“So what do we do now?”

Teris looked ahead down the road. “We report what we’ve seen, but I suspect we won’t get any signal til we’re higher up.”

“But this is impassable.”

“Maybe for you kid,” Teris dropped down on the throttle and shot up onto the bank the boulders had been blasted from. It was steep but Teris rode up and down like riding the curl of a wave.

“I guess that’s one way to do it,” Casim yelled, hopping on their bike and starting a less aggressive angle. After a hundred meters, Teris’ wheels glided past the last obstructing boulder back into the normal trail.

“The trail is different now,” Teris noticed. It took them too long to realize that the road had been cleared and graded. The lumber poachers weren’t just blocking access to this area, they were using it as their route. A petroleum fueled logging truck shot past Teris, clipping the front of their bike and kicking them to the edge of the road. Teris’s stomach churned as they stabilized the bike just in time to turn their body past an oncoming tree. Still, their turn wasn’t tight enough and the tail of the bike slammed into the tree, flinging them off their bike.

Their body airbag deployed, blunting the impact with the road. They tumbled for what seemed like a minute trying to slow themself as they skidded. When they finally stopped spinning, they felt their body taking ages to stand up. The truck had stopped, and it’s doors were open. Teris scanned the woods on each side of the road. These loggers had probably been in the war. They’d have training, and probably guns. Teris needed to move but didn’t know where to go. Their thoughts stretched on forever, immobilizing them.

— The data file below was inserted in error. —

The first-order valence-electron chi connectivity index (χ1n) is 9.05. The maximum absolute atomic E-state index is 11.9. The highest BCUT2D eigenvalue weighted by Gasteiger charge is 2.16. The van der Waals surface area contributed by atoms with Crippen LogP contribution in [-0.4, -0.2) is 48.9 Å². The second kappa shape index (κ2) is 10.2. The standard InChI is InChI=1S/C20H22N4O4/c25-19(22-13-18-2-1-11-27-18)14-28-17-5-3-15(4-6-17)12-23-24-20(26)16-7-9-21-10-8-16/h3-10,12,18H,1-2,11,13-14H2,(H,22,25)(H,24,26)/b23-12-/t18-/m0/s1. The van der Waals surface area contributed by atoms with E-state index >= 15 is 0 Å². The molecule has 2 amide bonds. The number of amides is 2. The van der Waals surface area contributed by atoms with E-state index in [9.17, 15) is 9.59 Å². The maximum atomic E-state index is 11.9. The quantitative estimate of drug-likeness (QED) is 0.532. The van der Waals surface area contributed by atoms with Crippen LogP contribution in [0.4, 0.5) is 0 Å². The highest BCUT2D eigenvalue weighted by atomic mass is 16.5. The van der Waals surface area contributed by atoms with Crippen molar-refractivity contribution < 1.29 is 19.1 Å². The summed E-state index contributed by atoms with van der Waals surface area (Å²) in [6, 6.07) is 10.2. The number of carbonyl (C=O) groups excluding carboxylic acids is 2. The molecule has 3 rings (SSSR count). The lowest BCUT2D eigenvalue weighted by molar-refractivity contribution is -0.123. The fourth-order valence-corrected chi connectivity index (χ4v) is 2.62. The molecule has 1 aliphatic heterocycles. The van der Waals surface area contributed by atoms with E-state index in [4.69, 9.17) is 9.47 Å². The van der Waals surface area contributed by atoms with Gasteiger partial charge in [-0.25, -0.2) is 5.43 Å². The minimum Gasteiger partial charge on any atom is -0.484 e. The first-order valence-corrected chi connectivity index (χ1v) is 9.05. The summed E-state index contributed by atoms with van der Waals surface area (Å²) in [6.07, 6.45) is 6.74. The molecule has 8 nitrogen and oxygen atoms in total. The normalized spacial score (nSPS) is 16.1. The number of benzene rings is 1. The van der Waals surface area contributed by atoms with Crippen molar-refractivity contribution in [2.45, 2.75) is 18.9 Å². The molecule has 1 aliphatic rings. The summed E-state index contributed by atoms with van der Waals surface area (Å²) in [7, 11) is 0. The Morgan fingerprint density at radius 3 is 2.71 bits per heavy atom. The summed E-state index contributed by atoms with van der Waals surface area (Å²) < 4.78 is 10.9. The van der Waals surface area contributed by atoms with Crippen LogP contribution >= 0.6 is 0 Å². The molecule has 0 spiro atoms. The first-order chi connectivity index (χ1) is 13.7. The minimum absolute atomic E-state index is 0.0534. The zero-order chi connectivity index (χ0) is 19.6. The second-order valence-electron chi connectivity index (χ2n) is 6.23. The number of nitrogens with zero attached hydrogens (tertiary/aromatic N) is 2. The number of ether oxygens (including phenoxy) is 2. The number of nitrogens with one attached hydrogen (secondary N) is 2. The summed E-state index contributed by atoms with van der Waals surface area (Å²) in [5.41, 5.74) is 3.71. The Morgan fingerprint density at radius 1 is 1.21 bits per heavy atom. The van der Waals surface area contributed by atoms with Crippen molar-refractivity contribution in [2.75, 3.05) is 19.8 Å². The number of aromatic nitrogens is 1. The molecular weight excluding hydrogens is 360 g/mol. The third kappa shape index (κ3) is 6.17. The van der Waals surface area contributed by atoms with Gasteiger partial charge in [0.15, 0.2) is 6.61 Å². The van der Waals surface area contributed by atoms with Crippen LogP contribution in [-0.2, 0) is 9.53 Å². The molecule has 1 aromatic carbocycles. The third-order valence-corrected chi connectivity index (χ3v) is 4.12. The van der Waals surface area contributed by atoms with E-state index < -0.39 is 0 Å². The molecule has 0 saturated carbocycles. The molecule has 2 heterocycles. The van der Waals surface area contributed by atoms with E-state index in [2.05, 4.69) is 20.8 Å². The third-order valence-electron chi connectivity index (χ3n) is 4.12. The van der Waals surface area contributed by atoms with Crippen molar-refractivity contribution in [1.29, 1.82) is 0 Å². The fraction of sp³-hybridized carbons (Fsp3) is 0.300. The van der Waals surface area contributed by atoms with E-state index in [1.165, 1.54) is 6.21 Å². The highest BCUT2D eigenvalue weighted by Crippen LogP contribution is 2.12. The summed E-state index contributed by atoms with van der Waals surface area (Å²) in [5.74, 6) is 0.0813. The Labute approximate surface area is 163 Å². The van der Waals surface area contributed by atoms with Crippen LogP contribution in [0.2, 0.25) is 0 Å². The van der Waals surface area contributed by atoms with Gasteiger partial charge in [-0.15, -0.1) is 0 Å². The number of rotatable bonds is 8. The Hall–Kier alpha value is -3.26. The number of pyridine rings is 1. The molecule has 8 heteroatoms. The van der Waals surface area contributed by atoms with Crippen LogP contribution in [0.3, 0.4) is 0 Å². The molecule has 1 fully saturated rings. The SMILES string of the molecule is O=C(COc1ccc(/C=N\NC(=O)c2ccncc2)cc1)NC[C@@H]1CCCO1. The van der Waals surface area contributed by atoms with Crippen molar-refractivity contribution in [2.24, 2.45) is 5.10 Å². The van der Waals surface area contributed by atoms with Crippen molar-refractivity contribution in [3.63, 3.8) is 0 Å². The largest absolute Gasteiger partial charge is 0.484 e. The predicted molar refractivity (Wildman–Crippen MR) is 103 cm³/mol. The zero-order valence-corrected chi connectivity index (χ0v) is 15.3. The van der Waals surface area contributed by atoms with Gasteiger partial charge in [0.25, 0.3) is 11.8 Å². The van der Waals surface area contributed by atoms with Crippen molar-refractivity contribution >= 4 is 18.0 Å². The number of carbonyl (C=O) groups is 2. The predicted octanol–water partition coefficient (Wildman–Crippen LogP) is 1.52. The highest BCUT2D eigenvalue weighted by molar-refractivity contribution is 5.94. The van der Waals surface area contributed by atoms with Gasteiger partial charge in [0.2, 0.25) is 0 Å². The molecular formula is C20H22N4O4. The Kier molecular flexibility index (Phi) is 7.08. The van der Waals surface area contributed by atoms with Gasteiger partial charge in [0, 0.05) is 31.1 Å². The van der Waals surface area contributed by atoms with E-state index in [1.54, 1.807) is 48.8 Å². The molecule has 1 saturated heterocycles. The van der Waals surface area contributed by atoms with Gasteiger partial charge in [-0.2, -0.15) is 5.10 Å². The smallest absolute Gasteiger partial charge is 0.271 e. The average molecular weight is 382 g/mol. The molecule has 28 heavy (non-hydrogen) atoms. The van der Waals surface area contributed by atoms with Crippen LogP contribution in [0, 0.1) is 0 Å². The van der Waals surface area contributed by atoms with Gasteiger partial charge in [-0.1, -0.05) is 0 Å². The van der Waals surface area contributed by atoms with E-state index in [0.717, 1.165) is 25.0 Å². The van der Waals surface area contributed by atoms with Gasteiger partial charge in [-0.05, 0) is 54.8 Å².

Then piercing through their shock, Casim’s bike swished past and stopped.

“Get on!” their glare broke through to Teris.

Casim torqued the pedals and hit the accelerator as hard as they could, thrusting off the road and straight down the canyon wall. They must have been airborne for three whole seconds before they crashed back to ground. The bike trampled through ferns but somehow snaked through the trees. By some miracle, they eventually leveled out along a tight trail. The bike slowed and both of them slumped onto the ground to let their nerves catch-up.

“Um, thank you,” Teris said.

“No problem. Honestly, I didn’t think I had that in me.”

An instant later, the sound of the logging truck echoed above them.

“Seeing as our radio is about a half a mile up, next to those poachers, our best bet is to head down this river gorge toward the ocean. We can try to pass on the last highway.”

“The what?”

“It’s the furthest west passable route, used to be called highway 1. Though most of it has since fallen into the ocean.”

“That doesn’t sound too hopeful.”